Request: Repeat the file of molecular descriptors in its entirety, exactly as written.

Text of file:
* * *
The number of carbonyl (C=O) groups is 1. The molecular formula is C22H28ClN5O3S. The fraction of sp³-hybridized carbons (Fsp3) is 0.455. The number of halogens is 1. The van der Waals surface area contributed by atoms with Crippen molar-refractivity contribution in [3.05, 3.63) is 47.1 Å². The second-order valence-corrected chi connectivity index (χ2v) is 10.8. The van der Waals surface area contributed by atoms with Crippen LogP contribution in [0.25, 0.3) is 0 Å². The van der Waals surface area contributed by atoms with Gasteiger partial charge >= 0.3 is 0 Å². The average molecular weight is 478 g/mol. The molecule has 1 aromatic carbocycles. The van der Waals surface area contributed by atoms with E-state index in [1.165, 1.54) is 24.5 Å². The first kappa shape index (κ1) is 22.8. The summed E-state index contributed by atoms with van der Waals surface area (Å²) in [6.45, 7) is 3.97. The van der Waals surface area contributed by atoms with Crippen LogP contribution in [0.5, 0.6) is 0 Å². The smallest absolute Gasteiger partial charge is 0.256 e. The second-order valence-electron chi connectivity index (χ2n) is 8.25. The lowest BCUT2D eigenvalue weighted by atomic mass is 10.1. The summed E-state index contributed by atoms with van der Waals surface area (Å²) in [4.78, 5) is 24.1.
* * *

The number of carbonyl (C=O) groups is 1. The molecular formula is C22H28ClN5O3S. The fraction of sp³-hybridized carbons (Fsp3) is 0.455. The number of halogens is 1. The van der Waals surface area contributed by atoms with Crippen molar-refractivity contribution in [3.05, 3.63) is 47.1 Å². The second-order valence-corrected chi connectivity index (χ2v) is 10.8. The van der Waals surface area contributed by atoms with Crippen LogP contribution in [0.25, 0.3) is 0 Å². The van der Waals surface area contributed by atoms with Gasteiger partial charge >= 0.3 is 0 Å². The average molecular weight is 478 g/mol. The molecule has 1 aromatic carbocycles. The van der Waals surface area contributed by atoms with E-state index in [1.165, 1.54) is 24.5 Å². The first kappa shape index (κ1) is 22.8. The summed E-state index contributed by atoms with van der Waals surface area (Å²) in [6.45, 7) is 3.97. The van der Waals surface area contributed by atoms with Crippen LogP contribution in [0.5, 0.6) is 0 Å². The smallest absolute Gasteiger partial charge is 0.256 e. The second-order valence-electron chi connectivity index (χ2n) is 8.25. The lowest BCUT2D eigenvalue weighted by atomic mass is 10.1. The summed E-state index contributed by atoms with van der Waals surface area (Å²) in [4.78, 5) is 24.1.